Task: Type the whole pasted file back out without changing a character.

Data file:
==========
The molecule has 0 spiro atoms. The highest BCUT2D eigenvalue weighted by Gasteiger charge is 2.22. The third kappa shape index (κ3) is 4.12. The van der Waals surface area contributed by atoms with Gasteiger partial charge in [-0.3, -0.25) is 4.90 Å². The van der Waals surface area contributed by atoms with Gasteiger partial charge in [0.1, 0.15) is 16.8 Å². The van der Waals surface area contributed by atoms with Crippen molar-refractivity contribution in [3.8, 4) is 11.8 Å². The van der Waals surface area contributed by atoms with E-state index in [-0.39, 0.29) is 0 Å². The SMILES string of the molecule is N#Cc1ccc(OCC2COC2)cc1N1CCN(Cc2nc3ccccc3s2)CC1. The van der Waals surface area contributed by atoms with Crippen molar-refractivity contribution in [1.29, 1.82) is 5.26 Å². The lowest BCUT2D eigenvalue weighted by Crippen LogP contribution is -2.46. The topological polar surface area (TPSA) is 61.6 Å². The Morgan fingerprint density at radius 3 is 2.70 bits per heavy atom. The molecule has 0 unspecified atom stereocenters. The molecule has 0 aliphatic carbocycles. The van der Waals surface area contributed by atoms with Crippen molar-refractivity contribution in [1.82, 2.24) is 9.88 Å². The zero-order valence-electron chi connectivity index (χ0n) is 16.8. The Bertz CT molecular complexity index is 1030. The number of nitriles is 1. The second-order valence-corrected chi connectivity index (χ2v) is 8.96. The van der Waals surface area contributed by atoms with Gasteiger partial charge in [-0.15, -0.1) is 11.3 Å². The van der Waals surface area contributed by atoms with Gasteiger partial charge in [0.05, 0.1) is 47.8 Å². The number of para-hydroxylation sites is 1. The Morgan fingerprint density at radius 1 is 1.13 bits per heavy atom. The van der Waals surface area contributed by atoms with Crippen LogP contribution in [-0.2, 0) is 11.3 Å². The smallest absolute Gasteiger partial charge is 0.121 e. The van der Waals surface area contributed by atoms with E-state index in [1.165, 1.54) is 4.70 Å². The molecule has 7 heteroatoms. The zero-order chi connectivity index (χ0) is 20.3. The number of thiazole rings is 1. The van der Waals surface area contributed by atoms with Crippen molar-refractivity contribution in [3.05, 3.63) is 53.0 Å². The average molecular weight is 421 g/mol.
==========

The molecule has 0 spiro atoms. The highest BCUT2D eigenvalue weighted by Gasteiger charge is 2.22. The third kappa shape index (κ3) is 4.12. The van der Waals surface area contributed by atoms with Gasteiger partial charge in [-0.3, -0.25) is 4.90 Å². The van der Waals surface area contributed by atoms with Gasteiger partial charge in [0.1, 0.15) is 16.8 Å². The van der Waals surface area contributed by atoms with Crippen molar-refractivity contribution in [3.8, 4) is 11.8 Å². The van der Waals surface area contributed by atoms with E-state index in [-0.39, 0.29) is 0 Å². The SMILES string of the molecule is N#Cc1ccc(OCC2COC2)cc1N1CCN(Cc2nc3ccccc3s2)CC1. The van der Waals surface area contributed by atoms with Crippen molar-refractivity contribution in [1.29, 1.82) is 5.26 Å². The lowest BCUT2D eigenvalue weighted by Crippen LogP contribution is -2.46. The topological polar surface area (TPSA) is 61.6 Å². The Morgan fingerprint density at radius 3 is 2.70 bits per heavy atom. The molecule has 0 unspecified atom stereocenters. The molecule has 0 aliphatic carbocycles. The van der Waals surface area contributed by atoms with Crippen molar-refractivity contribution in [1.82, 2.24) is 9.88 Å². The zero-order valence-electron chi connectivity index (χ0n) is 16.8. The Bertz CT molecular complexity index is 1030. The number of nitriles is 1. The second-order valence-corrected chi connectivity index (χ2v) is 8.96. The van der Waals surface area contributed by atoms with Gasteiger partial charge in [-0.15, -0.1) is 11.3 Å². The van der Waals surface area contributed by atoms with Gasteiger partial charge in [0.05, 0.1) is 47.8 Å². The number of para-hydroxylation sites is 1. The Morgan fingerprint density at radius 1 is 1.13 bits per heavy atom. The van der Waals surface area contributed by atoms with Crippen LogP contribution in [-0.2, 0) is 11.3 Å². The smallest absolute Gasteiger partial charge is 0.121 e. The van der Waals surface area contributed by atoms with E-state index in [1.165, 1.54) is 4.70 Å². The molecule has 7 heteroatoms. The zero-order chi connectivity index (χ0) is 20.3. The number of thiazole rings is 1. The van der Waals surface area contributed by atoms with Crippen molar-refractivity contribution in [3.05, 3.63) is 53.0 Å². The average molecular weight is 421 g/mol.